Are supplements good substitutes for fresh fruits and vegetables?We found that "fruits" and "veggies" supplements were not substitutes for getting the recommended daily intakes of fruits and vegetables, despite marketing claims for some saying they are. At best, only one-fifth of the adult daily requirement might be met with a suggested daily serving of any of these products. Adults need about 500 grams of fresh fruits and veggies per day. If dried and made into powders, this would equal about 50 grams per day. Most supplements provide no more than 2 to 10 grams of powdered fruits and veggies per suggested daily serving; many don't even list the amounts; and some contain greater amounts of ingredients like tapioca syrup and sugar than fruits or vegetables. In fact, you can get more fruit (and fiber) from a single apple than from most fruit supplements, and at much lower cost.
What are the health benefits of supplements that contain fruits, veggies, and other "greens"?Greens powders, pills, and gummies are made from dried or concentrated vegetables, fruits, grasses, and certain types of algae (e.g., chlorella and spirulina) providing a variety of nutrients such as carotenoids, antioxidants, amino acids, enzymes, nucleic acids, fiber, vitamins and minerals that can have healthful benefits.
Plant-based greens and whole foods products tend to be high in fiber and low in fats, making them low in calories per gram. They also tend to be low in sodium. Some contain additional ingredients such as prebiotics, probiotics, digestive enzymes, or added fiber.
Although plant-based products typically provide little protein, algae-based products made mostly from chlorella or spirulina are rich in protein, which makes up about two-thirds of their weight, and some products include protein from plant sources, such as peas and soy. (For more about protein supplements, also see our Protein Powders Review).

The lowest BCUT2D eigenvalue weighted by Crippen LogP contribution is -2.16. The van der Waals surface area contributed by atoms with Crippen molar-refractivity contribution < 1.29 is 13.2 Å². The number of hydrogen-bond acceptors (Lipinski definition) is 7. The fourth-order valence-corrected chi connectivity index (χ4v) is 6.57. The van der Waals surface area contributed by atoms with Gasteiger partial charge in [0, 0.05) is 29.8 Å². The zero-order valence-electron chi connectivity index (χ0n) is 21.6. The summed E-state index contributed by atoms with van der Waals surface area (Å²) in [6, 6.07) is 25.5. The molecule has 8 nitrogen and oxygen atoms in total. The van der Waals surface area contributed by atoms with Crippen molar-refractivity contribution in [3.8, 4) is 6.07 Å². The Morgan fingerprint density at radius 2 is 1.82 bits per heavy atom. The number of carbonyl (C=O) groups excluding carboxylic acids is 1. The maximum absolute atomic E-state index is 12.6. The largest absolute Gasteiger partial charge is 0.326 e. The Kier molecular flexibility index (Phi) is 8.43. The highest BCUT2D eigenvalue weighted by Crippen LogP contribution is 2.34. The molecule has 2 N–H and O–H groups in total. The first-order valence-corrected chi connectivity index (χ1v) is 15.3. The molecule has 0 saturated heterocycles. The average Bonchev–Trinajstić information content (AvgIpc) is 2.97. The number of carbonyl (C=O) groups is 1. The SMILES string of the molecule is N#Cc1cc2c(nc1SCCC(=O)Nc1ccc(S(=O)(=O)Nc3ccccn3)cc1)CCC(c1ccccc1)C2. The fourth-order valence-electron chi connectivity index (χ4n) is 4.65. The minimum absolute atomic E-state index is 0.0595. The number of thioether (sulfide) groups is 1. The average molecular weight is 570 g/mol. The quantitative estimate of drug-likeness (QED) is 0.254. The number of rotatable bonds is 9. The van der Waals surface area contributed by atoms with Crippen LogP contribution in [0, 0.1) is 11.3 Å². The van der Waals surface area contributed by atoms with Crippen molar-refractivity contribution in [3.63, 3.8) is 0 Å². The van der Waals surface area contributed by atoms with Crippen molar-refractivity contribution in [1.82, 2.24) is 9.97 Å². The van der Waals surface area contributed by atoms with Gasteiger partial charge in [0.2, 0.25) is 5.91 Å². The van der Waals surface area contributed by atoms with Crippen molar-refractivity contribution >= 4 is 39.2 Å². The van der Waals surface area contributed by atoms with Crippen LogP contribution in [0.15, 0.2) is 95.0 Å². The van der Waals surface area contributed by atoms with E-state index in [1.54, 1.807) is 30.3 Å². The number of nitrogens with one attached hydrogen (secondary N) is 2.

Chlorella may help lower triglycerides and total cholesterol. However, be aware that many of the uses for which greens and whole foods supplements are promoted are not backed by science. For example, claims of antioxidant activity and "alkalinizing" effects do not necessarily translate into proven health benefits; the evidence is weak regarding a blood sugar-lowering effect of spirulina; and a study of the systemic anti-inflammatory and cholesterol-lowering effects of Juice Plus+ showed no significant benefits compared to placebo (see What They Do).
What problems did ConsumerLab find with fruits, veggies, and greens supplements?ConsumerLab.com discovered that tablets of two products would not properly break apart (i.e., disintegrate) (see What CL Found). Small amounts of lead were found in products, three of which should, consequently, not be used on a regular basis by children and pregnant women. Testing in earlier years by ConsumerLab has found higher amounts of lead and/or arsenic in other "greens" products. None of the products were found to have microbial or pesticide contamination, and gluten-free products were found to meet this claim.
Which fruits, veggies, and green supplements are best?Among products that were Approved for quality, CL selected Top Picks that provide superior value, features, and taste (for powders and gummies).
How to Use?Products sold as powders are typically mixed with water or other liquids. Due to the somewhat unpleasant taste of chlorella and spirulina, it is recommended that those powders be mixed into more flavorful beverages or foods.
Cautions with fruits, veggies, and greens supplements:
- While most of the food ingredients in greens products are generally safe, some products may contain herbal extracts, vitamins and minerals, and other ingredients that could potentially cause unexpected side-effects and/or interact with other nutrients and drugs.
- Chlorella may cause gastrointestinal side effects such as diarrhea or constipation. Allergic reactions and other adverse events have been associated with the use of spirulina (see Concerns and Cautions for more details).
- Although many greens products contain a long list of ingredients, specific amounts for each ingredient are not always provided. If you are looking for a particular active ingredient and the amount is not listed, consider getting it from a separate supplement that lists the amount on the label (see ConsumerTips).